Mycoprospecting is a very useful tool for finding volunteer mushrooms/mycelliums that are already inhabiting a site. One of the first things I did when we went up in the spring was to check the roadsides while the packers were getting the horses and mules prepared to haul the equipment up the hill. I didn’t find a lot of mushrooms but I did find the three pictured. I collected examples of them all for the CUSP tissue library. Once we got up the hill (an adventure in of itself) and settled in, I decided to take a look around the actual test site. One of the first things that I found was the happy mycellium pictured. True, it’s of an unknown species but the bottom line is it’s doing the work that we want to have done. Biodiversity has a lot to be said for it. You notice I took a second picture of the mycellium back a ways. This is always an excellent idea as it allows you to find the exact spot where you found it the first time when you come back. The coolest thing that I found were the Pluteus cervinus or deer mushrooms that were fruiting 100 yards or so down the hill from the Pine Oyster test site. These things were absolutely the largest examples of the species that I’ve ever come across. I looked them up in the book and they’re supposed to grow up to 4 ¾ inches. These suckers were six ½ inches across super thick and in clusters as you can see in the pictures. Mycellium was going crazy in the wood chips. These mushrooms are generally kind of thin and flaccid but these guys were super beefy and very tasty. Bonus! And that my friends, is why you mycoprospect.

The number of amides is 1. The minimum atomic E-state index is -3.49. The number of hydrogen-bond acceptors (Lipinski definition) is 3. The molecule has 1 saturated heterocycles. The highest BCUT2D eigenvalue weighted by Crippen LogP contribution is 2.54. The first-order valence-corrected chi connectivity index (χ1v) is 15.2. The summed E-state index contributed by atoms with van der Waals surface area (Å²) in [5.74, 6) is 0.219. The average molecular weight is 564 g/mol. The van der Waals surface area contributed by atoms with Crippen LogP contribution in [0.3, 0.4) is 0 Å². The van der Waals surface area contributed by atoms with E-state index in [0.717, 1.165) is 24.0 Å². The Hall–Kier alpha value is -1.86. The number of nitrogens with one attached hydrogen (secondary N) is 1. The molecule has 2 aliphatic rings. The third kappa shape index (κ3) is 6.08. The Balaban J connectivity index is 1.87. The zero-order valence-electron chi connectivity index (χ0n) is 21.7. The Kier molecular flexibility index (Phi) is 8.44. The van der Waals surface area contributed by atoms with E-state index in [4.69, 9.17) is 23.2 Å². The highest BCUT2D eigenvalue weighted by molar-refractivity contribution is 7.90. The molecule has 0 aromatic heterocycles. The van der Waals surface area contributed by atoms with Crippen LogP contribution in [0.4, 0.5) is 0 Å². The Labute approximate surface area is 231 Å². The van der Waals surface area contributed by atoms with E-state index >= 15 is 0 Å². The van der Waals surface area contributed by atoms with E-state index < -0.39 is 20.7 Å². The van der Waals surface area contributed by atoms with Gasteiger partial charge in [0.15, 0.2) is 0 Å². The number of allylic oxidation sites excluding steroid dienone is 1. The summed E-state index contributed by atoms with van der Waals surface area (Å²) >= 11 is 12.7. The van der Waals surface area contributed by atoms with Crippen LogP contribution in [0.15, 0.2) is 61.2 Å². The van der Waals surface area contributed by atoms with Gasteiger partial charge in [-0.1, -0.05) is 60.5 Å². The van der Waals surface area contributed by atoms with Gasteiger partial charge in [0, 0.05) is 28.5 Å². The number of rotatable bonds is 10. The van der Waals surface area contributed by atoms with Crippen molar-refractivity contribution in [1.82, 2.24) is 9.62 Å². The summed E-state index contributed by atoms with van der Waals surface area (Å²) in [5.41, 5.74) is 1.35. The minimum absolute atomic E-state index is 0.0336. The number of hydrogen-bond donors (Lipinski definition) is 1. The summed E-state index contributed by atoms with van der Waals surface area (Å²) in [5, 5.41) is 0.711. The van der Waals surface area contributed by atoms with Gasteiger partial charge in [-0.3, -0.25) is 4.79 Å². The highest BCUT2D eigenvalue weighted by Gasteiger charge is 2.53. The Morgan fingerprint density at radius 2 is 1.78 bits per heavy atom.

Ps. I just took a peek at the wood chips that I took from the site and they are waking up very happy, have to give them a feed of fresh chips in a few days.